Eli Sanders, "While The City Slept"
"While The City Slept: A Love Lost to Violence and A Young Man's Descent Into Madness," is a compassionate and clear-eyed account of the 2009 murderous attack on Seattle residents Jennifer Hopper and Theresa Butz. Teresa Butz was killed. Isaiah Kalebu, a mentally ill man who had spent much of his life in and out of underfunded courts and deficient mental health programs, is now serving life in prison with no parole for the crimes. Eli Sanders won a 2012 Feature Writing Pulitzer Prize for his reporting on Jennifer Hopper's testimony during the trial. He called her the bravest woman in the world. The book follows the paths of these two women, who were getting ready to be married when they were attacked. It tracks Kalebu's path as well and digs into the mental health and criminal justice systems that failed to serve families like Kalebu's and the thousands of others like him. This a story about forgiveness and compassion.Jennifer Hopper works with the Angel Band Project on a music therapy program for survivors of sexual/domestic violence.What do you think? Connect with us on Twitter @thatstack or on Facebook, That Stack of books with Nancy Pearl and Steve Scher. Permalink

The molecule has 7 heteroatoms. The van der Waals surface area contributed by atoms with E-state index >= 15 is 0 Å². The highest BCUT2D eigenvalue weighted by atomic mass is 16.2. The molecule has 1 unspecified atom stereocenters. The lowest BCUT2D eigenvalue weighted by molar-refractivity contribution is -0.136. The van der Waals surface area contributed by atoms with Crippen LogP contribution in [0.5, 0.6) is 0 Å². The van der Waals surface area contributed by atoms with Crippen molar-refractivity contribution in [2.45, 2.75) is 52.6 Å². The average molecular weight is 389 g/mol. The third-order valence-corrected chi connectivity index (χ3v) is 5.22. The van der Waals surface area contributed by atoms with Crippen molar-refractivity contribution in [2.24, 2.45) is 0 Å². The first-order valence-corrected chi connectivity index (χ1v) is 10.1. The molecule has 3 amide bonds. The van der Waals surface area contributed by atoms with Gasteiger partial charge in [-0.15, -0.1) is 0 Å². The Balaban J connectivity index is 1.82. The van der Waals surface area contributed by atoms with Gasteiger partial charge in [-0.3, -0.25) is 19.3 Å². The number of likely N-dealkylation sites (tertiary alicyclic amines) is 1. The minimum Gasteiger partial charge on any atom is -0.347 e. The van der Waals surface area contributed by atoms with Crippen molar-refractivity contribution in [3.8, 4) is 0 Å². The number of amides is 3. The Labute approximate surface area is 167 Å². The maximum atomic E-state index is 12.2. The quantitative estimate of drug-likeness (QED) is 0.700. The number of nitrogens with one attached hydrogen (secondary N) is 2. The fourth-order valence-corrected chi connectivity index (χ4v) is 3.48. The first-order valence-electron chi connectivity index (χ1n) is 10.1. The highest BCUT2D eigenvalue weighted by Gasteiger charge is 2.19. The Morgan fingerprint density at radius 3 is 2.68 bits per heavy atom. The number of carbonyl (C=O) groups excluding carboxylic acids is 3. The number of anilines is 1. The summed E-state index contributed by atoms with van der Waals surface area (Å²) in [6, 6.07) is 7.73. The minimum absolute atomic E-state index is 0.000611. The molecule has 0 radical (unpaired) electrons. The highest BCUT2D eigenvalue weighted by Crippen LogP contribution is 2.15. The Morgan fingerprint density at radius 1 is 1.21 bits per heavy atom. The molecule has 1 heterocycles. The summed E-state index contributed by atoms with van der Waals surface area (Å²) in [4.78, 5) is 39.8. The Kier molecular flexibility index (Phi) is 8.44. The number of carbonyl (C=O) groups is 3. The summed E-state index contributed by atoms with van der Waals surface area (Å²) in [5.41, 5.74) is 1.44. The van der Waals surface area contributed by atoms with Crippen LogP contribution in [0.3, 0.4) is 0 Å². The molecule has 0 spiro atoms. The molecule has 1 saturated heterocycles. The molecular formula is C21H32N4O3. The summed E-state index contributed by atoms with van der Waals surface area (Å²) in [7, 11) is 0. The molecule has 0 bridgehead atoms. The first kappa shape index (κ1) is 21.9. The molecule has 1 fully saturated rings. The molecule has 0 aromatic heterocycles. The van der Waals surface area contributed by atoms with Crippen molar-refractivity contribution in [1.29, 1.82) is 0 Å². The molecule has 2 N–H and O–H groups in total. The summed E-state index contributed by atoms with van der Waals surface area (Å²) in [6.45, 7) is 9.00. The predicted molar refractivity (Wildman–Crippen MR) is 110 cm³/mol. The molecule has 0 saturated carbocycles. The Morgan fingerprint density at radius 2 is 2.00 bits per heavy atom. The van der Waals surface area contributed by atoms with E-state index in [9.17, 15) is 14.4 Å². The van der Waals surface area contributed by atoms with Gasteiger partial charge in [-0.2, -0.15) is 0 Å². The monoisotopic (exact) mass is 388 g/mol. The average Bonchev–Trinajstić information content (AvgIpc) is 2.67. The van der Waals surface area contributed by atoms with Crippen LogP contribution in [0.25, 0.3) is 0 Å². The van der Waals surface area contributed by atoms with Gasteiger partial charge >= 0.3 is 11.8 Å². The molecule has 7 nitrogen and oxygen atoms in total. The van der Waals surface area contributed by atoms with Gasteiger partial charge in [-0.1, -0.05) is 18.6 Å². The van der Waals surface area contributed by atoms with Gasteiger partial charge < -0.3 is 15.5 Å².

5 minutes | 5 years ago
At "Martha's Place," Martha Hawkins Finds Her Soul